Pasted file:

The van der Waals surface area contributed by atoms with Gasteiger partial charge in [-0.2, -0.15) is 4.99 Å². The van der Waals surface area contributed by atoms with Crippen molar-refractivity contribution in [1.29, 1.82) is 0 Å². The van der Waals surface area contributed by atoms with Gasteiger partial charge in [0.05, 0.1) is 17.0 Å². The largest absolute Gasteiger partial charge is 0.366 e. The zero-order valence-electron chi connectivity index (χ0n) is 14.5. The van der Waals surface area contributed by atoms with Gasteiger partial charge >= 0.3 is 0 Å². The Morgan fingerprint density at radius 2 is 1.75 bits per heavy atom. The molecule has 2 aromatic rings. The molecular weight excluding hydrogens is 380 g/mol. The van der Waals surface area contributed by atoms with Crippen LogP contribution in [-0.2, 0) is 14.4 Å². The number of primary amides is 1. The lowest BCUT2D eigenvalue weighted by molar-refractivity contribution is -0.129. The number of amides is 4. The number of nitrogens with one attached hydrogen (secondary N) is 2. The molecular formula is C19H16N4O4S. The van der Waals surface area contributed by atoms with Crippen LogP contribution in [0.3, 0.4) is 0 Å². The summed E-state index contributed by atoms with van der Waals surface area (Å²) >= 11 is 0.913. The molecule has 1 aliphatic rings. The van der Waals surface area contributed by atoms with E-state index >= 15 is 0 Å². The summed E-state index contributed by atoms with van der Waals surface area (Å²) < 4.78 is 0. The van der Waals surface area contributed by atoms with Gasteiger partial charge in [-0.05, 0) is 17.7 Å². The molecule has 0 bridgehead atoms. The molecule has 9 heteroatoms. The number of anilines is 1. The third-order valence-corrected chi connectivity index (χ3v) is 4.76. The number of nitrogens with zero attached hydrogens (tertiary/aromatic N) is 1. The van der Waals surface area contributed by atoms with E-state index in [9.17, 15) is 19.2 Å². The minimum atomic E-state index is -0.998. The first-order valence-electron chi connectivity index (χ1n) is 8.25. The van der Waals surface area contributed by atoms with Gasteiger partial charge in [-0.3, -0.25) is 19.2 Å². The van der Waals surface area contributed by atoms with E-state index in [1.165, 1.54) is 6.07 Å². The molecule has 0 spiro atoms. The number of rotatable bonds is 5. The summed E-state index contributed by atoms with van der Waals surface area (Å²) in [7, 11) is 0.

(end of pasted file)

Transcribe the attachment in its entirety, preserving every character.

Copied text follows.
The van der Waals surface area contributed by atoms with Gasteiger partial charge in [-0.2, -0.15) is 4.99 Å². The van der Waals surface area contributed by atoms with Crippen molar-refractivity contribution in [1.29, 1.82) is 0 Å². The van der Waals surface area contributed by atoms with Gasteiger partial charge in [0.05, 0.1) is 17.0 Å². The largest absolute Gasteiger partial charge is 0.366 e. The zero-order valence-electron chi connectivity index (χ0n) is 14.5. The van der Waals surface area contributed by atoms with Gasteiger partial charge >= 0.3 is 0 Å². The Morgan fingerprint density at radius 2 is 1.75 bits per heavy atom. The molecule has 2 aromatic rings. The molecular weight excluding hydrogens is 380 g/mol. The van der Waals surface area contributed by atoms with Crippen LogP contribution in [-0.2, 0) is 14.4 Å². The number of primary amides is 1. The lowest BCUT2D eigenvalue weighted by molar-refractivity contribution is -0.129. The number of amides is 4. The number of nitrogens with one attached hydrogen (secondary N) is 2. The molecular formula is C19H16N4O4S. The van der Waals surface area contributed by atoms with Crippen LogP contribution in [0.3, 0.4) is 0 Å². The summed E-state index contributed by atoms with van der Waals surface area (Å²) >= 11 is 0.913. The molecule has 1 aliphatic rings. The van der Waals surface area contributed by atoms with E-state index >= 15 is 0 Å². The summed E-state index contributed by atoms with van der Waals surface area (Å²) < 4.78 is 0. The van der Waals surface area contributed by atoms with Gasteiger partial charge in [-0.05, 0) is 17.7 Å². The molecule has 0 bridgehead atoms. The molecule has 9 heteroatoms. The number of anilines is 1. The third-order valence-corrected chi connectivity index (χ3v) is 4.76. The number of nitrogens with zero attached hydrogens (tertiary/aromatic N) is 1. The van der Waals surface area contributed by atoms with E-state index in [9.17, 15) is 19.2 Å². The minimum atomic E-state index is -0.998. The first-order valence-electron chi connectivity index (χ1n) is 8.25. The van der Waals surface area contributed by atoms with Gasteiger partial charge in [-0.3, -0.25) is 19.2 Å². The van der Waals surface area contributed by atoms with E-state index in [1.165, 1.54) is 6.07 Å². The molecule has 0 spiro atoms. The number of rotatable bonds is 5. The summed E-state index contributed by atoms with van der Waals surface area (Å²) in [7, 11) is 0.